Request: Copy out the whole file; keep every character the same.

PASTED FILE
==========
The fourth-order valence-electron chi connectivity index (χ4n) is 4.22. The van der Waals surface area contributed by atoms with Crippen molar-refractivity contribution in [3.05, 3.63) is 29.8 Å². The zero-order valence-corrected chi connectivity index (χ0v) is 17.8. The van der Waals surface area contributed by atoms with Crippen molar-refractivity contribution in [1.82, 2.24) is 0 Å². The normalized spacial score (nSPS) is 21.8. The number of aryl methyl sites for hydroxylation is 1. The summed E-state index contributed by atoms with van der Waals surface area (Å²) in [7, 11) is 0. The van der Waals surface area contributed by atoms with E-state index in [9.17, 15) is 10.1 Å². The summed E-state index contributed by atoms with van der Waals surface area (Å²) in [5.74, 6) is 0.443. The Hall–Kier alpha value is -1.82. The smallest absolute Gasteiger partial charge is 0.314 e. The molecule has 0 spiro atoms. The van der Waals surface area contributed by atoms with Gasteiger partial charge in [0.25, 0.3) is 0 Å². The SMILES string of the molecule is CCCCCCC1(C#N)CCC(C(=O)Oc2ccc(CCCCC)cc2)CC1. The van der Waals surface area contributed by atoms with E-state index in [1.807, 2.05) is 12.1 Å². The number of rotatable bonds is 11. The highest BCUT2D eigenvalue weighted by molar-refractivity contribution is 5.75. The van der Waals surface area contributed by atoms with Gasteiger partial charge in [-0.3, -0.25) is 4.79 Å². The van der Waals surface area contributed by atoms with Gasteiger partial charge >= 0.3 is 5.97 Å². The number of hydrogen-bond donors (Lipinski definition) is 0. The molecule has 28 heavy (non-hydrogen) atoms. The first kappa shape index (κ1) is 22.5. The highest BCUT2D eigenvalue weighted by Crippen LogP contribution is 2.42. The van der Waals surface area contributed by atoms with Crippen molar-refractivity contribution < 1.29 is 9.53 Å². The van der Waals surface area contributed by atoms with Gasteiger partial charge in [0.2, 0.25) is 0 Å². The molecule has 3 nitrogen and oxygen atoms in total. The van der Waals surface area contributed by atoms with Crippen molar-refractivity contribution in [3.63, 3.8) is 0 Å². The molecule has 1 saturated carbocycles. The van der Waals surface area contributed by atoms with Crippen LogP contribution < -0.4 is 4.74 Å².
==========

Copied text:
The fourth-order valence-electron chi connectivity index (χ4n) is 4.22. The van der Waals surface area contributed by atoms with Crippen molar-refractivity contribution in [3.05, 3.63) is 29.8 Å². The zero-order valence-corrected chi connectivity index (χ0v) is 17.8. The van der Waals surface area contributed by atoms with Crippen molar-refractivity contribution in [1.82, 2.24) is 0 Å². The normalized spacial score (nSPS) is 21.8. The number of aryl methyl sites for hydroxylation is 1. The summed E-state index contributed by atoms with van der Waals surface area (Å²) in [7, 11) is 0. The van der Waals surface area contributed by atoms with E-state index in [9.17, 15) is 10.1 Å². The summed E-state index contributed by atoms with van der Waals surface area (Å²) in [5.74, 6) is 0.443. The Hall–Kier alpha value is -1.82. The smallest absolute Gasteiger partial charge is 0.314 e. The molecule has 0 spiro atoms. The van der Waals surface area contributed by atoms with Gasteiger partial charge in [0.25, 0.3) is 0 Å². The SMILES string of the molecule is CCCCCCC1(C#N)CCC(C(=O)Oc2ccc(CCCCC)cc2)CC1. The van der Waals surface area contributed by atoms with E-state index in [1.807, 2.05) is 12.1 Å². The number of rotatable bonds is 11. The highest BCUT2D eigenvalue weighted by molar-refractivity contribution is 5.75. The van der Waals surface area contributed by atoms with Gasteiger partial charge in [-0.3, -0.25) is 4.79 Å². The van der Waals surface area contributed by atoms with Gasteiger partial charge >= 0.3 is 5.97 Å². The number of hydrogen-bond donors (Lipinski definition) is 0. The molecule has 28 heavy (non-hydrogen) atoms. The first kappa shape index (κ1) is 22.5. The highest BCUT2D eigenvalue weighted by Crippen LogP contribution is 2.42. The van der Waals surface area contributed by atoms with Crippen molar-refractivity contribution < 1.29 is 9.53 Å². The van der Waals surface area contributed by atoms with Gasteiger partial charge in [0.2, 0.25) is 0 Å². The molecule has 3 nitrogen and oxygen atoms in total. The van der Waals surface area contributed by atoms with Crippen molar-refractivity contribution in [3.63, 3.8) is 0 Å². The molecule has 1 saturated carbocycles. The van der Waals surface area contributed by atoms with Crippen LogP contribution < -0.4 is 4.74 Å².